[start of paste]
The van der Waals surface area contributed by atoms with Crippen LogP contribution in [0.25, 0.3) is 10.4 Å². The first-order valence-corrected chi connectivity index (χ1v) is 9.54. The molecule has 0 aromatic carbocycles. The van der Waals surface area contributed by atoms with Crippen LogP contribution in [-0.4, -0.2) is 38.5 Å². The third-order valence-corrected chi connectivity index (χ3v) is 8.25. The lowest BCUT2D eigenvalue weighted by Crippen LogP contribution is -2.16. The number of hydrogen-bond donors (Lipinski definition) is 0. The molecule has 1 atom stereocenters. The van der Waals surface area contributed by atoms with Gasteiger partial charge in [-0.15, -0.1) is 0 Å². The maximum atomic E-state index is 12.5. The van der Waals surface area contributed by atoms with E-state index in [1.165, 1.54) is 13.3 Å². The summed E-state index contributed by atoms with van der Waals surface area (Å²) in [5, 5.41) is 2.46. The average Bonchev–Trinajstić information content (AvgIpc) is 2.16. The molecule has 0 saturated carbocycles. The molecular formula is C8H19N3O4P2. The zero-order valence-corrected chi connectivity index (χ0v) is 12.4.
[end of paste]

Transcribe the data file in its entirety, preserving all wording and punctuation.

The van der Waals surface area contributed by atoms with Crippen LogP contribution in [0.25, 0.3) is 10.4 Å². The first-order valence-corrected chi connectivity index (χ1v) is 9.54. The molecule has 0 aromatic carbocycles. The van der Waals surface area contributed by atoms with Crippen LogP contribution in [-0.4, -0.2) is 38.5 Å². The third-order valence-corrected chi connectivity index (χ3v) is 8.25. The lowest BCUT2D eigenvalue weighted by Crippen LogP contribution is -2.16. The number of hydrogen-bond donors (Lipinski definition) is 0. The molecule has 1 atom stereocenters. The van der Waals surface area contributed by atoms with Gasteiger partial charge in [-0.15, -0.1) is 0 Å². The maximum atomic E-state index is 12.5. The van der Waals surface area contributed by atoms with E-state index in [1.165, 1.54) is 13.3 Å². The summed E-state index contributed by atoms with van der Waals surface area (Å²) in [5, 5.41) is 2.46. The average Bonchev–Trinajstić information content (AvgIpc) is 2.16. The molecule has 0 saturated carbocycles. The molecular formula is C8H19N3O4P2. The zero-order valence-corrected chi connectivity index (χ0v) is 12.4.